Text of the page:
I caught wind of a highly questionable study being circulated by people whose only knowledge of “military style assault rifles” are that the guns are black. A quick look as I’ve been out this evening and it’s late.
Missouri’s 2007 repeal of its permit-to-purchase (PTP) handgun law, which required all handgun purchasers to obtain a license verifying that they have passed a background check
So a redundant background check? You cannot purchase a handgun without a background check. I just purchased a Glock 19 for my wedding anniversary at Top Gun in St. Louis. I couldn’t walk out of the store with my handgun without having said background check. That’s how the law and reality work. So you want a banner and balloons to tip off FFLs, who already perform background checks, that you passed the background check just administered? Missouri law already requires a permit to carry concealed. It’s an idiotic and expensive redundancy that shows no demonstrative effort at reducing crime. Federal law also states that individuals who are not legally allowed to carry a firearm may not purchase a firearm. That law already exists. The reason people break laws is why the term “criminal” was invented. If laws prevent crime than we should have no murders, theft, or rape.
[...] data from crime gun traces revealed simultaneous large increases in the number of guns diverted to criminals and in guns purchased in Missouri that were subsequently recovered by police in border states that retained their PTP laws.
We’re talking Fast and Furious now?
For firearm sales by federally licensed firearm dealers, federal law requires prospective purchasers to pass a criminal background check and sellers to maintain records of the sale. But federal law and laws in most states exempt these regulations when the firearm seller is unlicensed.
The study, which isn’t actually available so we’ll just have to take the researchers’s word for it in summary, presupposes that the amount of private sales is great enough a number to warrant further scrutiny, which begs the question terribly. This was a great piece I came across from NRO a year ago:
There are about 310 million firearms in the U.S., and most recent years have seen 10 to 15 million background checks for gun purchases from dealers. (Background checks do not have a one-to-one relationship to completed sales, but they serve as a decent proxy and we lack other data.) In a year with 15 million dealer sales, it would take 10 million private sales for the 40 percent number to be true, meaning that about 3 percent of privately owned guns would change hands that year.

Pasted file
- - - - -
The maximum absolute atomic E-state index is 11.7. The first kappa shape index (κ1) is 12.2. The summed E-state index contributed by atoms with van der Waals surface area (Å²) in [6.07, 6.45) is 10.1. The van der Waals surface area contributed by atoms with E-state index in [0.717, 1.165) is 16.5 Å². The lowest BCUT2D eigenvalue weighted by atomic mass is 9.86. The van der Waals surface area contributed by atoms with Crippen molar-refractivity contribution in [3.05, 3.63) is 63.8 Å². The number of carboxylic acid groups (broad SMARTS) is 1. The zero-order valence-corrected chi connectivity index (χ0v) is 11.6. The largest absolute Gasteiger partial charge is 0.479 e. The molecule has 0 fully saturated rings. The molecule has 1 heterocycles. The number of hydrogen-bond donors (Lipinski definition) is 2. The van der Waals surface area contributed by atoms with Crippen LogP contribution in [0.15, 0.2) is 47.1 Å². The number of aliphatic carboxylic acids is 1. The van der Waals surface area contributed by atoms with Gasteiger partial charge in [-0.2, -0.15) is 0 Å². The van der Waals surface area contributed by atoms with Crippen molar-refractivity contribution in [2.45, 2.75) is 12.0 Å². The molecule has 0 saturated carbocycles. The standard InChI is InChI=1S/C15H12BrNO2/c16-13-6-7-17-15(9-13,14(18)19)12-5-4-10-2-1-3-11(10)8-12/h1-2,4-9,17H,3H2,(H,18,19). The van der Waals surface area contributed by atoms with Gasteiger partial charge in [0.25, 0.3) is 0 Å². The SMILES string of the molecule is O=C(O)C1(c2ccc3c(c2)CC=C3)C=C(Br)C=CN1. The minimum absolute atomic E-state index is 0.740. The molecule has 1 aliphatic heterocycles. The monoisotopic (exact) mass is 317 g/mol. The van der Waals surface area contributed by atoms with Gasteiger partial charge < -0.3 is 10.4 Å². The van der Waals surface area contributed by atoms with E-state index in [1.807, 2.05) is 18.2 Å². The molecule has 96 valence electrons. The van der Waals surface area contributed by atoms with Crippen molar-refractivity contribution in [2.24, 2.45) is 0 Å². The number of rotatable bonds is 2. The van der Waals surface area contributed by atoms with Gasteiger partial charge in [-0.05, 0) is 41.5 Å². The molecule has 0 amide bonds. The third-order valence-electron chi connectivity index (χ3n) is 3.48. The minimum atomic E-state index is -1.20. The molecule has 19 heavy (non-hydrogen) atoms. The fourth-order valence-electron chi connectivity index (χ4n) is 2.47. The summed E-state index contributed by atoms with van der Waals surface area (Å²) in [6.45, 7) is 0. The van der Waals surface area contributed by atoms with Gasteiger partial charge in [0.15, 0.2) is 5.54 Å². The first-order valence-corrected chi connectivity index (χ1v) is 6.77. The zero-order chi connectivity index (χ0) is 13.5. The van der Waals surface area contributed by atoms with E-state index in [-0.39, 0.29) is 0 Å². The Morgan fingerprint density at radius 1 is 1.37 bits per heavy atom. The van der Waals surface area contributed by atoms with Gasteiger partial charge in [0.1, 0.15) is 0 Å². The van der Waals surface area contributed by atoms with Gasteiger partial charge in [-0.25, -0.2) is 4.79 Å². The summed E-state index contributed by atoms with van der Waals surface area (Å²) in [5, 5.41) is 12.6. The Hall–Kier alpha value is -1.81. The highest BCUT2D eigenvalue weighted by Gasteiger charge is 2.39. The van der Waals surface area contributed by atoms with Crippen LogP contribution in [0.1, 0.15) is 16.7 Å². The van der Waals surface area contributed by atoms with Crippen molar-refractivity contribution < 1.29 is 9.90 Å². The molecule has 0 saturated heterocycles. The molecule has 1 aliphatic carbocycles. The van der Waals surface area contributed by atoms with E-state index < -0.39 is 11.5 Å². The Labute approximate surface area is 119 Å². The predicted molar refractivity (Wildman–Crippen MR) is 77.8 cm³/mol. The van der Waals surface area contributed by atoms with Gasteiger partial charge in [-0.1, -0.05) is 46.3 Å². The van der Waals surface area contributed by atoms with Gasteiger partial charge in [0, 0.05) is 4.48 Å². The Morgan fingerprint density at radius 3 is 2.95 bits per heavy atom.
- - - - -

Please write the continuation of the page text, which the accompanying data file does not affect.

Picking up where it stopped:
Put a different way, the average gun would go about 30 years between private sales. This seems plausible to me — more than plausible if we count all transfers, including inheritances — though it would be nice to have good survey data. How long do most gun owners keep their guns, and often do they sell to other individuals rather than trading them in to a licensed dealer?
No one has actually gathered that data, so the researchers are winging it, which sounds completely scientific. It presupposes, based on a thoroughly debunked number, that 40% of firearms are sold sans background checks. As I’ve explained often, that’s a number from the 90s before the Brady Bill. It’s sloppy and disingenuous to pay homage to it in any regard. Furthermore, the poll that the same entity references to support its claim for redundant gun laws is misleading in questions: it asks polls people on the appearance of firearms and not their actual function.
I know nothing about football. It’s like if I created a poll on full backs, running backs, whateverbacks and from the perspective of my own limited knowledge and horrible terminology, asked you to answer yes or no.
I’ve only just begun looking at this silly thing, so be certain that I’ll have more.